Hot glue works amazingly well on porous surfaces like paper, cardboard, clay, foam, softer woods, etc, and less well on non-porous surfaces like plastic, metal, and hard woods.

Safety and protecting your work area

Let’s talk about safety! Any kind of glue gun becomes very hot! You’ve really gotta be careful not to burn yourself and not to damage your furniture and stuff.

Of course, the metal tip of the hot glue gun is the hottest part, but really the whole front shaft area gets pretty hot, so you have to be careful not to touch that area at all.

And of course, the glue that comes out of the gun is also extremely hot! It’s awful to get burned with this stuff, believe me. The worst part is that, as it burns you, it also sticks to you so you can’t easily get it off! I can’t stress enough, you really have to be careful while using any hot glue gun. And keep in mind, once you apply the glue, it stays very hot for at least 30 seconds or so. Sometimes I’ll glue a thin object down (like a piece of cardboard) and go to hold it in place with my fingers, and I’ll quickly realize that it’s too hot to touch, even through the cardboard. I often keep a pencil and/or a wooden coffee stirrer handy to use instead of my fingers for pushing objects down and keeping them in place while the glue cools. Luckily it doesn’t take long.

A minor horror story: Besides burning my fingers a little bit here and there by touching hot glue before it’s totally cooled, one time I gave myself a more serious (but tiny) burn. I accidentally dripped a drop of hot glue right out of the gun onto my wrist, where the skin is very thin. It hurt like hell, and when I flicked the drop off of my skin, it took a little circle of skin with it! This was very painful and took a long time to heal. I put Neosporin and a bandage and on it and changed it twice a day for about five days, and even after that it wasn’t totally healed for a couple weeks; the skin takes a long time to grow over a hole like that.

Anyway! Also keep in mind that even when you’ve turned the hot glue gun off and/or unplugged it, it’ll stay very hot for a few minutes, and also the glue inside will remain melted for a few minutes, so if you accidentally pull the trigger you can make more glue come out even without a power source.

Another thing to be careful about: every time you set the hot glue gun down, you need to make sure the hot parts aren’t touching the cord! You can easily damage/ruin the cord this way if you’re not thinking about it.

Also when you set the gun down, be aware that tiny drips can still drip out of it, even if you’re not pushing the trigger. This is important to keep in mind so you don’t ruin your work space. Speaking of which! I try to always work with my hot glue guns at my kitchen counter, because it’s stone so I know I won’t damage it with heat, and I know any hot glue that gets stuck to them can be pretty easily scraped off. The heat and the glue can definitely damage a wooden table or counter top, so watch out for that. You could always protect your work area with newspaper, but I’d be nervous to set down the super-hot glue gun on paper. However, newspaper will definitely protect a wooden counter top from the glue itself. One thing you can do is use an old ceramic plate or tile as a holder for the glue gun itself, and use newspaper to protect the rest of your surface from drips of glue; that would totally do the trick.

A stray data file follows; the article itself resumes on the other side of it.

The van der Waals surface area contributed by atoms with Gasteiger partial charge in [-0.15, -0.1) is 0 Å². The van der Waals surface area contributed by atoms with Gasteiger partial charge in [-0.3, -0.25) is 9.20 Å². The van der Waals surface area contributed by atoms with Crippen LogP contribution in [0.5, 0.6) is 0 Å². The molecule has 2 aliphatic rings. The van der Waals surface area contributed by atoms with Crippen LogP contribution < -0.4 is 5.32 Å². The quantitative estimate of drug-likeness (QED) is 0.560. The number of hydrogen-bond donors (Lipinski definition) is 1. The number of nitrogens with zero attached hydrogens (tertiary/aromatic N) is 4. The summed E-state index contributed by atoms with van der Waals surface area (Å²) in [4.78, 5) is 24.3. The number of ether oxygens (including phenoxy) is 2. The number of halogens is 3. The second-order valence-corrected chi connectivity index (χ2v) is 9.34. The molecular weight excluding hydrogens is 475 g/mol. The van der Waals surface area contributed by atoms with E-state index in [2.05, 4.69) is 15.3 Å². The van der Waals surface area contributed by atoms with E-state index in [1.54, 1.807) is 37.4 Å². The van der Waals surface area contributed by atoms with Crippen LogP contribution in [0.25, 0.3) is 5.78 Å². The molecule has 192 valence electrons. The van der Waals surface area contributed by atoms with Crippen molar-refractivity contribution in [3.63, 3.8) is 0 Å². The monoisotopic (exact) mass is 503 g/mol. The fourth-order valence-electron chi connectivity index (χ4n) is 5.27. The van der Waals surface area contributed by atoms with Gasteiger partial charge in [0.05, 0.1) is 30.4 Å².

What to do about the gross threads

Working with any hot glue gun, sometimes you’re going to get these gross little strings or threads of glue all over the place; there’s basically no way to avoid this! I’ve come up with a couple tricks for minimizing the amount I get, and also for cleaning up/removing the ones that I do get.

First, any time you pull the trigger and apply some hot glue, as you pull the glue gun away there’s a good chance you’ll get one of these long threads stretching out. One thing I tried to do is immediately give the metal tip of the glue gun a little twirl to make the tip touch the thread as it’s stretching out, and this will usually burn right through it and cut it off before it can grow really long. Kind of hard to explain, but give it a try and you’ll see what I mean!

For any long threads of glue that remain on my project, I use masking tape to get as many of them off as possible. You definitely want to be careful to find and remove any of these before painting! Sometimes if you don’t look very closely you won’t see a few of these threads, but if you go to spray paint your project afterward the threads that are there will become very obvious! Fortunately even in this case you can usually remove them after the fact and maybe give the area one more little spray of paint and you’re good.

Masking tape will remove any of the long threads, but you might have tiny ones sticking up from where you’ve applied the hot glue. I use a tiny pair of sharp tweezers to remove these.

What else?

I dunno, I think this is already way too much information about hot glue guns! Sheesh!

Good luck! And be careful!